The basement of the Maryland home I grew up in is charmingly antiquated. There are unvarnished wood steps, brick walls lined with pink insulation, and boxes of old clothes that smell like a Camden Lock thrift store. My parents once considered renovating the space into a more livable dwelling––drywall, bathroom, a carpeted staircase––but never went through with it, which I always appreciated. Sanitized basements are boring.
Ours was of particular interest thanks to the collection of old machines amassed by my father, Barry. There was the Palm Pilot V, 1970s red princess landline phone, Sanyo tape recorder, VCRs and floppy discs and hard drives––all once used, now sitting in darkness, collecting dust or waiting to be stripped for parts.
"I am a junk collector," said Barry, after we rummaged through the pile on my most recent trip home. The plan had been to dig up and catalog all of these cellar-dwelling machines, taking portraits of each item as I asked him about their origins. I am still unsure of what prompted the idea in the first place, whether it was a way to give us a brief reprieve from the foul stench of American politics, to carve out time for a fun father-son outing, or to possibly write about it down the road. Maybe all three.
My dad wasn't sure of the exact date he began the collection, which now includes more than 100 items, but it was definitely before I was born, in 1985. It started with old telephones, some dating back to the first half of the 20th century, including a wall contraption that once belonged to my grandmother. "It was an antique she got from a cousin of hers, who took the phone, cut the bottom, and put in an AM radio, thus destroying the value," he said, with a hint of annoyance.
Studying electrical engineering in college, and working as a computer security analyst for the last three decades, he was mostly interested in holding onto devices like these and their workable parts as a way to fix newer, broken ones, often fusing pieces together like a mad scientist. The rest he kept because he loved the way they looked: the hilariously large 9-track tape, the boxy brown Melcor 400 calculator, the steampunk-ish 35mm Kodak camera.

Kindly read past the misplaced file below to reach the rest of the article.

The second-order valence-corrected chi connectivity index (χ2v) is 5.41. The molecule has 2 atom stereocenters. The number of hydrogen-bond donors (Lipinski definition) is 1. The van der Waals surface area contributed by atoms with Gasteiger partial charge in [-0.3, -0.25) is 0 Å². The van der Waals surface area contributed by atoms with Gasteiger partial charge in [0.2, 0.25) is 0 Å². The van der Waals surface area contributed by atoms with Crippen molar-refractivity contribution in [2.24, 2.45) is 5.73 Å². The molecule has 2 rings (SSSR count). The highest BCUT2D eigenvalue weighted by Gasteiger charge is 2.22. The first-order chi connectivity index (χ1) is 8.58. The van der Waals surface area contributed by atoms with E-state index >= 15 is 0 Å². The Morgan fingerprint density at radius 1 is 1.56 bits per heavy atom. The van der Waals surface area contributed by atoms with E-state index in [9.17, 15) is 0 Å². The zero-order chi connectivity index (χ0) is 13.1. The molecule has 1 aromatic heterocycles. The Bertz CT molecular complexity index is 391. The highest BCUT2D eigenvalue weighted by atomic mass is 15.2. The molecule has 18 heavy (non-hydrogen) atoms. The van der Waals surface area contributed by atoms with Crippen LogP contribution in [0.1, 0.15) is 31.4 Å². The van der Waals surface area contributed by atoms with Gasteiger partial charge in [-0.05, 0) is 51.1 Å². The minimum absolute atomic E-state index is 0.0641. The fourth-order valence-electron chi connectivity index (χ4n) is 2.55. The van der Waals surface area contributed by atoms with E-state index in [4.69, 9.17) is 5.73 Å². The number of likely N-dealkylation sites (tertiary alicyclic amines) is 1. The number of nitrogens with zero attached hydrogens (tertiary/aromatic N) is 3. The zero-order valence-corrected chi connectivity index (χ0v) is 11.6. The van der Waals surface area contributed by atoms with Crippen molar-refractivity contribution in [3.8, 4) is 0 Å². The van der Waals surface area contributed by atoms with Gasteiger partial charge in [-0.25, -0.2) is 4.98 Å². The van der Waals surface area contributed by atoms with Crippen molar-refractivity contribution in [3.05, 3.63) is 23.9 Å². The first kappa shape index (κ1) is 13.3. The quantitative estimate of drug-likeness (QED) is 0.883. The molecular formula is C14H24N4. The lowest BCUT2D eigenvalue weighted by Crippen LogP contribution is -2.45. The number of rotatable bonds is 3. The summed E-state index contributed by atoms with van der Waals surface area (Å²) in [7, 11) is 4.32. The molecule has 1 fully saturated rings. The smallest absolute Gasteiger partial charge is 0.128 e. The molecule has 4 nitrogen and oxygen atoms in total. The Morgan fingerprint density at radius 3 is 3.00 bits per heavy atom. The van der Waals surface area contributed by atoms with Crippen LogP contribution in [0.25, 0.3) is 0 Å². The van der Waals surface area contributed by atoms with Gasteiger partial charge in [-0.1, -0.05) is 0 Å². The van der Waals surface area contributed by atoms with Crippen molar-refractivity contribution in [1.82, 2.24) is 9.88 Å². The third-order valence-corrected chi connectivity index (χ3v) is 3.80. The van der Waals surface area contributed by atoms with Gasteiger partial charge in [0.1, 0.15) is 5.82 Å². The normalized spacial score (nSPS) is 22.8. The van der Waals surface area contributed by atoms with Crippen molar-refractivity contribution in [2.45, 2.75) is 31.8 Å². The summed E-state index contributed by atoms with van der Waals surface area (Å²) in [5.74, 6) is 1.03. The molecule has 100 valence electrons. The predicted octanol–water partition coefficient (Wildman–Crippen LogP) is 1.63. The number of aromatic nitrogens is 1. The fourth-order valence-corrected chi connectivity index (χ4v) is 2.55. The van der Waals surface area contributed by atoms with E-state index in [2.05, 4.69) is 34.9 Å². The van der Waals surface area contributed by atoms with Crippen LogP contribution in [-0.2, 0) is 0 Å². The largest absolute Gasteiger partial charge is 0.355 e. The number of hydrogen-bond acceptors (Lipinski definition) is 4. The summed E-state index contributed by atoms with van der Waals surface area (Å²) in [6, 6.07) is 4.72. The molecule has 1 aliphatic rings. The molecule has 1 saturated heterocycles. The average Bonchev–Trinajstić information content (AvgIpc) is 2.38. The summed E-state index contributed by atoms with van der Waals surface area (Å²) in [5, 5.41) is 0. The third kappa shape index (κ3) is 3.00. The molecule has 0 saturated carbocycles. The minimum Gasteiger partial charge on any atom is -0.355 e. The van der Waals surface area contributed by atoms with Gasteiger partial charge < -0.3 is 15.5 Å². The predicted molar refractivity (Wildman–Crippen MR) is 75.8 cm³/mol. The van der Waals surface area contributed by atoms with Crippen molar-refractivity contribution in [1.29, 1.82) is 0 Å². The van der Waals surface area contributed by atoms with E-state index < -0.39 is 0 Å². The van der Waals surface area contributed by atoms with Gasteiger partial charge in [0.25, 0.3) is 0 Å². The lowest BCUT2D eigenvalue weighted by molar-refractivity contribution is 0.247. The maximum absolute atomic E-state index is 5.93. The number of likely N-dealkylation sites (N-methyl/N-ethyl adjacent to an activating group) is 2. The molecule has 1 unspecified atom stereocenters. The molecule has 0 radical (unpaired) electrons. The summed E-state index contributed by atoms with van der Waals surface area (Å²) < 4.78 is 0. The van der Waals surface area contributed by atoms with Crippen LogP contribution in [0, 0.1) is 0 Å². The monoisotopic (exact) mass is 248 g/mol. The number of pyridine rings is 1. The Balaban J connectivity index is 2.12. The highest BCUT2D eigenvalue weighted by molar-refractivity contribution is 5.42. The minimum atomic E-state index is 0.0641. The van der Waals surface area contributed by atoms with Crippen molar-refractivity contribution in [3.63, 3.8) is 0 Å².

(I should probably note here that, while this all might sound like a ripe case of hoarding, Barry neither keeps everything that comes his way nor has his collection ever overflowed to the point of physical hazard, so apologies to any A&E producer who assumed otherwise. As my mom later explained, "It's not all over the place, it doesn't take up space. If we gave it all away, dad wouldn't be miserable.")
For most of my childhood, I viewed the collection as a quirk, part of my dad's delightful and disarming nerd bonafides. He not only fixed things, but happened to own new inventions that fellow parents his age wouldn't know what to do with: a digital camera, a CD burner, even an AIM username. I was always proud to show off his technical acumen to friends and family––though that admittedly slowed down once I became a teenager. It's pretty horrifying having a parent who knows how to find out what Web pages you've been visiting even after you studiously clear your history. ("Clearing it doesn't do shit," Barry would say, before extolling the dangers of malware.)